Last Updated: Friday - 09/24/2010
January 17, 2000
Unrepentant Luddite's view of new technology
A couple of years ago I was asked to give a two-hour lecture to multimedia students at the University of Calgary. The idea seemed as preposterous as inviting a blacksmith to address a gathering of astronauts. Nevertheless, I accepted.
The last time I had seen a multimedia show was in the '60s at the Jubilee Auditorium. Our senses were bombarded with visual and audio overkill. Several slideshows and films were projected simultaneously along with the psychedelic images of coloured liquids manipulated on an overhead projector.
The audio presentation was a mix of poetry, news, music and animal sounds. And if I remember well, strobe lights and electronic beeps were thrown in to give an outer space flavour.
That was the age of Marshall McLuhan and "the medium is the message." We all tried hard to figure out what message the medium was conveying besides the obvious that modern life is a cacophony of competing noises and images we either ignore or pay attention to.
After the exhibit the audience was invited to comment. A member of the faculty of fine arts approached the mike and dismissed the experiment as "an elephant giving birth to a mouse."
Little did he know how prophetic his statement was. Within a decade or two "the mouse" began to rule the world and has us trapped in modes of communication we could barely envision then.
From the start I was slow to embrace the new technology. The move from a fountain pen to a ballpoint pen had been enough of a concession to expediency. Only in the mid '80s did I learn to peck away at a typewriter.
But as computers were introduced into the workplace, it soon became apparent that job security started to depend on some rudimentary knowledge of the new technology. Almost overnight the computer became the preferred teaching tool.
In the NGO community we were constantly urged by government departments to get online and upgrade as fast as the old ways became obsolete.
My resistance to this not-so-subtle coercion faltered and I reluctantly invested in a machine of my own to show my good will to at least investigate what I was rejecting. The machine frizzled in a couple of years and someone donated a replacement from an agency which had been downsized.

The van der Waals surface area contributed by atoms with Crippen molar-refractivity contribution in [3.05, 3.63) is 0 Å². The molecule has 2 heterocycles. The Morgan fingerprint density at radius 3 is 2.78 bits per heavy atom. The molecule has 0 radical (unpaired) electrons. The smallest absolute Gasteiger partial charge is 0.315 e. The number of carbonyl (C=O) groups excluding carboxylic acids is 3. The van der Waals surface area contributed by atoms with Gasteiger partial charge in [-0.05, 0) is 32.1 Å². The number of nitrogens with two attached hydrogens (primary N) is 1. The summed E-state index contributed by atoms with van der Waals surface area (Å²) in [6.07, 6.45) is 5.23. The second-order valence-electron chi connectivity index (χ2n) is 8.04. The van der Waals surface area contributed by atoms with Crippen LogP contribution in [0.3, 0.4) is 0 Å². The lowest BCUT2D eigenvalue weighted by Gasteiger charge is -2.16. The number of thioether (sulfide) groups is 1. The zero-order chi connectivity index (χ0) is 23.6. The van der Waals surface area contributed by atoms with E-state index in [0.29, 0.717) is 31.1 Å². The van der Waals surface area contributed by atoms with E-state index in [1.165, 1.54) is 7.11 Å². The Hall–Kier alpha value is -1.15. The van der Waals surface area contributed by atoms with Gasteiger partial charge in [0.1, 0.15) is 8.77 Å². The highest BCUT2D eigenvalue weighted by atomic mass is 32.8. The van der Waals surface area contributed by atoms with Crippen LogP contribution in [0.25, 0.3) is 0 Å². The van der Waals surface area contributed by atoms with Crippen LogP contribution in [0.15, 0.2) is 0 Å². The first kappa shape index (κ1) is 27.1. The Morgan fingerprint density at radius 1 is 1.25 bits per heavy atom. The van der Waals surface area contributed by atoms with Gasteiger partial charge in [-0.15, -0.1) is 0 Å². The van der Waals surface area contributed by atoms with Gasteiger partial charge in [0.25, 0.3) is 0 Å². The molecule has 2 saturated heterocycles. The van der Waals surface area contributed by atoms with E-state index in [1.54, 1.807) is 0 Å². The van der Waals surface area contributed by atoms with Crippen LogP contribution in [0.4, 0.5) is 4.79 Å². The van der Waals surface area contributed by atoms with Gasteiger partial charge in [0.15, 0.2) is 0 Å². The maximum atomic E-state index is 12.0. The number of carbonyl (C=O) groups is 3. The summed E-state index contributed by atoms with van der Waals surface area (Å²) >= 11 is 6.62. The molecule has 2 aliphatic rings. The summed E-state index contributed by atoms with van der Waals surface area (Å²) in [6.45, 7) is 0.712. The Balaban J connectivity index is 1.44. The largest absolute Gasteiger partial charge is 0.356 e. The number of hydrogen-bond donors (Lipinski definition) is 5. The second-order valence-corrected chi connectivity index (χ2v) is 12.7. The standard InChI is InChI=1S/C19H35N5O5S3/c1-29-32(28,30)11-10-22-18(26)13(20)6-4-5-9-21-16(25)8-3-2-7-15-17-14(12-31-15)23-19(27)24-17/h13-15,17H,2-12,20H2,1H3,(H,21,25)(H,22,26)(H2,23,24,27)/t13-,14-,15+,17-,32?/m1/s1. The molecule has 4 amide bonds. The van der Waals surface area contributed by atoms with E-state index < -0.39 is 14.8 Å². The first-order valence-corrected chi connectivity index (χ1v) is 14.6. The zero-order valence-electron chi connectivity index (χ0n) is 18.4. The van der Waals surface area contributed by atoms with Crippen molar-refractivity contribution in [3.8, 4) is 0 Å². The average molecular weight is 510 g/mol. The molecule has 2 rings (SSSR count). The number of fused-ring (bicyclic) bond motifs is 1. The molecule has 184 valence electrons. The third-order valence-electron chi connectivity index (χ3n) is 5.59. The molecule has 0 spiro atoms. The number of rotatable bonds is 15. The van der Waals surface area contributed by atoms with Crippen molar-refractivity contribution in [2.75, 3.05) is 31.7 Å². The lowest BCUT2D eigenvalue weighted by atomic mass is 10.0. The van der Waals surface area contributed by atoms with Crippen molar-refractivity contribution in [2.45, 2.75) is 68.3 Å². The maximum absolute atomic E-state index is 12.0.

As you can see I was not totally green about electronic media when I was asked to make a presentation to the folks with "all the right stuff." But just to make sure, I consulted some 20 hefty books on the information age and its ramifications.
What struck me about the students was that these were not college youngsters or whiz kids, but adults preparing for their second or third career, anxious about finding employment.
Even the "right stuff" is but one of many commodities for sale to the highest bidders who will use whatever talents they can buy on the open market for their own purposes. I essentially cautioned my audience not to prostitute themselves and urged them to hang on to their ideals if they had any.
This last year I have been receiving phone calls from friends and strangers encouraging me to get on the Internet, to get a website and at least get wired for e-mail. I admit I am still skeptical about the claims that the electronic media have democratized the dialogue about global concerns, but I could be wrong. I am a Luddite at heart.
Then again, the recent show of strength of civil society representatives at the Seattle WTO meeting is an indication that maybe there is a power shift in the making. Perhaps we all have a responsibility to contribute to the debate on how to shape the future of our children. Even blacksmiths have opinions.
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